Isaiah 50:4-9a Psalm 31:9-16 Philippians 2:5-11 Luke 22:14-23:56
April 10, 2022 St. Mary’s Regina Palm Sunday Year C Revd. Paula Foster
Anyone visiting us today might wonder what we are doing because our liturgy is quite different this morning from at any other time of the year. You were handed a palm branch (or a palm cross) as you came in the doors. There are two gospel readings; one that tells of Jesus’ triumphant entry into Jerusalem and the other covering the events of several days in time.
There is much happening this morning because today marks the beginning of Holy Week, the most important week within the Christian church. Christians all over the world come together this week to reflect on and participate in the events of the final week of our Lord Jesus’ life.
How do you feel about extravagance? Extravagant gifts, extravagant gestures? Lent may seem like an odd time to talk about extravagance, but really, isn’t Lent about extravagance in the other direction? In Lent we are called to an extra level of self-abnegation – to more intentional prayer and fasting, to giving our attention to God, and our physical lives, our time, our talent and our treasure, to the needs of the world around us. In Lent, we are called, in fact, into extravagance.
Last Sunday morning before the service began, Paula asked me how I was doing. And I told her that I had been feeling sad because in these times of the church year when I most wish for time and space to be quiet and contemplative, I am instead most busy. Probably I am fooling myself that if I didn’t have tasks to perform or events to attend during the penitential seasons of Advent and Lent that I would spend more time meditating on the Word or in quiet contemplation and prayer. But I do feel longing at these times for those practices.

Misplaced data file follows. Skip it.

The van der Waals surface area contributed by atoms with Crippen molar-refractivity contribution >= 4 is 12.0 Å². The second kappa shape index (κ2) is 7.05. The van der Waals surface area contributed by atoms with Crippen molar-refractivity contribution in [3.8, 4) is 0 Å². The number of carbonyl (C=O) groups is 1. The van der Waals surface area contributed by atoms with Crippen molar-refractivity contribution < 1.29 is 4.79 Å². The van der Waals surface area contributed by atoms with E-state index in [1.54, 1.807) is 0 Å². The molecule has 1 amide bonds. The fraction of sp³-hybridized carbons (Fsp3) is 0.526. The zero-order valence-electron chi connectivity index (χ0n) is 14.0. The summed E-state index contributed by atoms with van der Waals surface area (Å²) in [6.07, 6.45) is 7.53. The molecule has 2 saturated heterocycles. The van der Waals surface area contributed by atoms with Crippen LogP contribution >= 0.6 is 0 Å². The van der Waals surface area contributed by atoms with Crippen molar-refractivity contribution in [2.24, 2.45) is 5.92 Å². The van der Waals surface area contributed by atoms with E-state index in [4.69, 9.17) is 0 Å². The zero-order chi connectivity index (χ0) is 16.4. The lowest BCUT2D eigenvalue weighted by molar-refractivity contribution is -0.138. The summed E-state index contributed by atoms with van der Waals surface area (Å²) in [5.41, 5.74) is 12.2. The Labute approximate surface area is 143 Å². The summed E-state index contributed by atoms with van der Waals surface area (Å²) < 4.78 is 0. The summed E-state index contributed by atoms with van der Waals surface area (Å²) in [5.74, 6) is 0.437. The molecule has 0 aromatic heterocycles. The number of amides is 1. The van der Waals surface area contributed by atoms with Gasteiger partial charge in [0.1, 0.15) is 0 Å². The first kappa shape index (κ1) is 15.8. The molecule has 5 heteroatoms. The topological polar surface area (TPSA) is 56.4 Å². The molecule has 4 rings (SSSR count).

What is Lent for? I was trying to imagine what the cultural understanding of Lent looks like these days. I think if you asked most people outside of the Church what Lent was, they wouldn’t have heard of it at all. Those who have might talk about giving up chocolate or meat, eating fish on Fridays. Maybe if they are really informed, they might talk about giving alms or acts of service.
First Sunday in Lent – March 6, 2022. St. Mary the Virgin Anglican Church, Regina.
We thank God for his protection, enabling us to enter safely into the season of Lent. In Lent we preach and learn about certain preparations for the upcoming season of Easter because we havecompleted witnessing great signs of the inbreaking and revelation of the kingdom of God into human history during the seasons of Advent, Christmas and Epiphany.
While the focus in our Anglican liturgical and preaching calendar is Jesus Christ, the incarnate Son of God whose birth, ministry, death and resurrection reconcile humanity with God, Lent particularly zooms into the description about how our life should emulate Jesus Christ and his suffering for others, thereby giving us a glimpse into Christ’s life and ministry as the benchmark of Christian teaching on discipline and discipleship. We will talk about discipline today.